The official language of the islands is Castilian Spanish. It is the language that is taught in schools. Latin American Spanish, however, is spoken throughout the streets of the country. Many locals feel this language should actually be termed Canarian Spanish, for many Latin American immigrants came from the Canary Islands. Canarians still feel strong ties with South America. Many Guanche words, a civilization that pre-dated the Spanish conquest, are incorporated into this form of Spanish, mostly as place names. Visitors on a tour of the islands will also hear English and German languages spoken on the islands.

The islands are full of various ethnic communities; there are a number of Spanish, North African, Latin American and northern European communities. Carnival, is the Canary Islanders’ favorite festival. Unlike, Spain and other neighbors whose favorite holiday is Easter.
The islands main university, one of the most prestigious universities in Spain, is situated in La Laguna, the original capital of Tenerife. This university is famous for its Astrophysics department, with noteworthy observatories on Tenerife and La Palma.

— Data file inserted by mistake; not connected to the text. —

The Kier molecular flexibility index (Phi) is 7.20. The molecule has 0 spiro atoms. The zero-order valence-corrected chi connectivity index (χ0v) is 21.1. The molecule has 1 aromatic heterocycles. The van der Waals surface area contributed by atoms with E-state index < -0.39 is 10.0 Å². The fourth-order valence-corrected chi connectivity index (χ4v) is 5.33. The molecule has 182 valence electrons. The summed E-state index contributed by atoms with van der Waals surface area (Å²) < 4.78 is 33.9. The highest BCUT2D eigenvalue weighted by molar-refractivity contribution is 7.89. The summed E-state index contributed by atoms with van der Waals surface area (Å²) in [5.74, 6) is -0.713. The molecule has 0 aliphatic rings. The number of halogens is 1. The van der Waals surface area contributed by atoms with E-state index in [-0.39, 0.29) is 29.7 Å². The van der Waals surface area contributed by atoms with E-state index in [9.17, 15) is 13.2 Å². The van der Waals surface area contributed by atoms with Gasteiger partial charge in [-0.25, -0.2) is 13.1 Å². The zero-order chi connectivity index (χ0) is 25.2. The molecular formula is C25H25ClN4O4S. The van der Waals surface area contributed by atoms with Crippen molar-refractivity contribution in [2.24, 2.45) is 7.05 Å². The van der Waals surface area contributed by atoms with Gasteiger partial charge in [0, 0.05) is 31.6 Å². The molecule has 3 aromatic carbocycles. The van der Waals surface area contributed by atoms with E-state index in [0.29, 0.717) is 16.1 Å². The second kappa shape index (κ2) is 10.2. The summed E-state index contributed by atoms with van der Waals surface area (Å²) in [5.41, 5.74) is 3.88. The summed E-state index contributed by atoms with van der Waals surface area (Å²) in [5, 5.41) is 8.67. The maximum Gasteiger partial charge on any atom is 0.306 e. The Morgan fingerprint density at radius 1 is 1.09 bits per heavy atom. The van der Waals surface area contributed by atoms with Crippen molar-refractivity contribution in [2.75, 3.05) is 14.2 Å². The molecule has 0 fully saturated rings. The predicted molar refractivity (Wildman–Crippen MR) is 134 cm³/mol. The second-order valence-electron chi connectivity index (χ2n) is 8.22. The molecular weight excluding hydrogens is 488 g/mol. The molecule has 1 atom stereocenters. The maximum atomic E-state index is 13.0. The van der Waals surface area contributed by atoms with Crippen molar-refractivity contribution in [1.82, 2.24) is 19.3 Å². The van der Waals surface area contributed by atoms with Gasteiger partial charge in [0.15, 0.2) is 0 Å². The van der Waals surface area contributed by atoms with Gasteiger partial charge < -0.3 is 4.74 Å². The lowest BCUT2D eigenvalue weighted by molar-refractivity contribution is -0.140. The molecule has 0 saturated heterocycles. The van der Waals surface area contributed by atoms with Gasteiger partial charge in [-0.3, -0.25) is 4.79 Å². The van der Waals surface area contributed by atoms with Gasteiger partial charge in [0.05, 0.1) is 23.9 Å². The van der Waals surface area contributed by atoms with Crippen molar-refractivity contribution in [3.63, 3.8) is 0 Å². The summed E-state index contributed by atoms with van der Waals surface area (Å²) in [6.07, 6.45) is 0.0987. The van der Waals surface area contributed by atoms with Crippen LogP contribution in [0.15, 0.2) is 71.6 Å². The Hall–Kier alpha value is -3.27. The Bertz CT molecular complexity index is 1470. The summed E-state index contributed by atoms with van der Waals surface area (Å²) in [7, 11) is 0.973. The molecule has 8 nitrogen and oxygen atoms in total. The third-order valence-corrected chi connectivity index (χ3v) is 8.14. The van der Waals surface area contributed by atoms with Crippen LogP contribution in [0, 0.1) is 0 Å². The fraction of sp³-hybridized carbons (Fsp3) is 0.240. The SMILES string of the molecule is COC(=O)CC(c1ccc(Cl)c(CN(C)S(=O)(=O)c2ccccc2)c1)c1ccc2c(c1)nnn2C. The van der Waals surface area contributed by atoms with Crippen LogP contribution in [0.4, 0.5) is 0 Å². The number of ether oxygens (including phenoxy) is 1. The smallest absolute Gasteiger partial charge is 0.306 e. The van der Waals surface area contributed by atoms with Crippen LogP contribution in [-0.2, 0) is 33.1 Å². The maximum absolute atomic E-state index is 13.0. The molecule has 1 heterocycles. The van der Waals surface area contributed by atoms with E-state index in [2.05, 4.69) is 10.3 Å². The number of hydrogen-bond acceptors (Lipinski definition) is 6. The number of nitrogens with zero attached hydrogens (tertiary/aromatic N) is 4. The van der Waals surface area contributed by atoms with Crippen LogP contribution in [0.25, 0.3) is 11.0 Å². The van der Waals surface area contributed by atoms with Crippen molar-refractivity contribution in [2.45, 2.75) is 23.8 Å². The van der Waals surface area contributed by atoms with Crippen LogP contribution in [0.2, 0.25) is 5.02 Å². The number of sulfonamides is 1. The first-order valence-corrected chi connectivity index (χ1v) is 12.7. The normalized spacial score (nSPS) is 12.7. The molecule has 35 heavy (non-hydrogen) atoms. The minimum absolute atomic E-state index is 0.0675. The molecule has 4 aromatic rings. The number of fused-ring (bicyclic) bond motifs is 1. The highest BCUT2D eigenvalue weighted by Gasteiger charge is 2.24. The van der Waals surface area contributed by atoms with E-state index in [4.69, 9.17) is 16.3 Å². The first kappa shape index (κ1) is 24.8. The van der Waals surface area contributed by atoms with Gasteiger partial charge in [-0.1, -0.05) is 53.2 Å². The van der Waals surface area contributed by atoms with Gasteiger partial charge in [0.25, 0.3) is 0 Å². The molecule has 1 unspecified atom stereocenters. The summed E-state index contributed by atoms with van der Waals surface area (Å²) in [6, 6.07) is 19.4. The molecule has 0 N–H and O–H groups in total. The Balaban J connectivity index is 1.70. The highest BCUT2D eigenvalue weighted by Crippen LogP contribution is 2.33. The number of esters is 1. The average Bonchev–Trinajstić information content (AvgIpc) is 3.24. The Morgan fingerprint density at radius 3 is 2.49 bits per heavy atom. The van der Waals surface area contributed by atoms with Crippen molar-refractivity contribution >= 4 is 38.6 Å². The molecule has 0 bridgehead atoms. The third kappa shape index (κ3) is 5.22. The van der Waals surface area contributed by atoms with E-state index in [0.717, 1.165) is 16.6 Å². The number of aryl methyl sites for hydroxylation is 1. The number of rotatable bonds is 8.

A Canary Islands cruise also allows a chance to learn more about the local island sports. Two sports are native to the Canaries, la lucha canaria (Canary wrestling) and el juego del palo (stick fighting). Both sports pre-date the Spanish conquest. Lucha canaria is a highly popular team sport for both men and women. Each team consists of twelve wrestlers that fight individual bouts in a sand covered circular ring. Each bout begins with the contestants gripping one another. The goal is to overthrow the opponent. El juego del palo, a revived sport, is fought with a stick or staff that is 1.8 m long and about 2.5 cm thick. On the island of Tenerife this sport is known as banot.

Inviting Environment of a Canary Islands Tour